The exploits from our journey across Spiti Valley from the enchanting Chitkul Valley through the quaint village of Nako to the district headquarters, Kaza.
Read about my adventures at Chitkul in Part I of my ‘Tales of Spiti’ series here.
DAY 2: Chitkul-Nako (150 kms)
The second day of our Spiti expedition was a stark contrast to the previous one as the cold chilly morning soon turned into the hottest of days with the sun blaring upon us by the time we descended our way back down to Karcham from Chitkul. I remember stripping myself of all the winter clothing I had on in the middle of the road as I was being roasted alive inside of them. Add to that the condition of the roads took a turn for the worse as they were covered with sharp, loose stones and gravel that made riding over them a nightmare. All through this stretch, I was praying to all the Gods I knew to save our motorcycles from getting a puncture.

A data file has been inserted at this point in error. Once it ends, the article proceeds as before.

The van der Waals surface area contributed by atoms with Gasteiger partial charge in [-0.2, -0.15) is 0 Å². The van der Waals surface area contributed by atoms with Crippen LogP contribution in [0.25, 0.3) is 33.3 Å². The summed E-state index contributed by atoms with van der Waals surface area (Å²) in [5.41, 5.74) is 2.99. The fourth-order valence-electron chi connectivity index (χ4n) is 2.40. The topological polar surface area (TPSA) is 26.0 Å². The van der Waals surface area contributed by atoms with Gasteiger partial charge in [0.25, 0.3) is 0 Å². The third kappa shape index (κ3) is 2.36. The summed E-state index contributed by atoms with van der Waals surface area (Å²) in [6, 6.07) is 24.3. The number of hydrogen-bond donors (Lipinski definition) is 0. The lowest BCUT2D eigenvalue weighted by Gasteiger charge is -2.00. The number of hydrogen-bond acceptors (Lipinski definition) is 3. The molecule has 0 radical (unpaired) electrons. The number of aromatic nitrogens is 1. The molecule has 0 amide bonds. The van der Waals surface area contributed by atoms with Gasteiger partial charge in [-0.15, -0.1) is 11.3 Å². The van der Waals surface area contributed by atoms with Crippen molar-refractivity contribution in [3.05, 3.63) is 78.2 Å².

Hopefully in a couple of years the entire valley would be connected through impeccable roads thanks to the Border Roads Organisation (BRO) and that was already in process but for now progress was painfully slow and the occasional road signs declaring we were riding through the most treacherous roads in the world did more damage to our spirits than good.
Our bodies and bikes shaken to the core from all the rattling and further delayed by a couple of landslides along the way, finally made their way to Khab, which is the confluence point of Spiti and Sutluj Rivers. You can also get a glimpse of the glorious Leo Purygal Peak from the Khab Bridge. From here, it’s an uphill ascend all the way to Nako.
This is also from where you can witness a dramatic change in landscape both in terrain and altitude, as you make your way through some of the mightiest mountain ranges that are truly humbling and are sure to leave you in awe. Loose stones and gravel now gave way to impeccable roads that made the journey even more enjoyable.